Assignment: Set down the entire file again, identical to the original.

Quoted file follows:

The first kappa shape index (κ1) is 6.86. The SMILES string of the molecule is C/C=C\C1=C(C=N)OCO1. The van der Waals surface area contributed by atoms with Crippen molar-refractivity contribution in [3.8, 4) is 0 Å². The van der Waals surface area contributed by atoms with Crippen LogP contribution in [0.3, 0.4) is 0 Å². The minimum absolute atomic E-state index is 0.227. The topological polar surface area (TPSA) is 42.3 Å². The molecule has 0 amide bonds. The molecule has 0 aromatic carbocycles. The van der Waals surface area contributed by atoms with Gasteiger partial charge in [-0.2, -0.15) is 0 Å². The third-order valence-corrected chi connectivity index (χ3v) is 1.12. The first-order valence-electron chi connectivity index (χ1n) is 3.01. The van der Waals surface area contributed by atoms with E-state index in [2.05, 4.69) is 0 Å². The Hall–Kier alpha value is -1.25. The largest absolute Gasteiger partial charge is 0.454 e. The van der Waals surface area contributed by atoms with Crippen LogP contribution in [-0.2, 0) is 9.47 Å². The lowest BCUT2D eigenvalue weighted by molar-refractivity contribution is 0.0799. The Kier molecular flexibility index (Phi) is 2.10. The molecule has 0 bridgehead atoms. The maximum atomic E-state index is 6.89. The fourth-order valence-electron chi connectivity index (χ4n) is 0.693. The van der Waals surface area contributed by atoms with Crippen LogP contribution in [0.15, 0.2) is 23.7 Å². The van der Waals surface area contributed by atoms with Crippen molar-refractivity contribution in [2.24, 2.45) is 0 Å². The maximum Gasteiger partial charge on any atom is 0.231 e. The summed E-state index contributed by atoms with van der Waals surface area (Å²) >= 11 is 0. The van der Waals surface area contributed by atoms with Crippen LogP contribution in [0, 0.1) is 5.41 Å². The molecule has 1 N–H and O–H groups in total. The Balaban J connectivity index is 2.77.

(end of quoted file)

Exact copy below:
The first kappa shape index (κ1) is 6.86. The SMILES string of the molecule is C/C=C\C1=C(C=N)OCO1. The van der Waals surface area contributed by atoms with Crippen molar-refractivity contribution in [3.8, 4) is 0 Å². The van der Waals surface area contributed by atoms with Crippen LogP contribution in [0.3, 0.4) is 0 Å². The minimum absolute atomic E-state index is 0.227. The topological polar surface area (TPSA) is 42.3 Å². The molecule has 0 amide bonds. The molecule has 0 aromatic carbocycles. The van der Waals surface area contributed by atoms with Gasteiger partial charge in [-0.2, -0.15) is 0 Å². The third-order valence-corrected chi connectivity index (χ3v) is 1.12. The first-order valence-electron chi connectivity index (χ1n) is 3.01. The van der Waals surface area contributed by atoms with E-state index in [2.05, 4.69) is 0 Å². The Hall–Kier alpha value is -1.25. The largest absolute Gasteiger partial charge is 0.454 e. The van der Waals surface area contributed by atoms with Crippen LogP contribution in [-0.2, 0) is 9.47 Å². The lowest BCUT2D eigenvalue weighted by molar-refractivity contribution is 0.0799. The Kier molecular flexibility index (Phi) is 2.10. The molecule has 0 bridgehead atoms. The maximum atomic E-state index is 6.89. The fourth-order valence-electron chi connectivity index (χ4n) is 0.693. The van der Waals surface area contributed by atoms with Crippen LogP contribution in [0.15, 0.2) is 23.7 Å². The van der Waals surface area contributed by atoms with Crippen molar-refractivity contribution in [2.24, 2.45) is 0 Å². The maximum Gasteiger partial charge on any atom is 0.231 e. The summed E-state index contributed by atoms with van der Waals surface area (Å²) >= 11 is 0. The van der Waals surface area contributed by atoms with Crippen LogP contribution in [0, 0.1) is 5.41 Å². The molecule has 1 N–H and O–H groups in total. The Balaban J connectivity index is 2.77.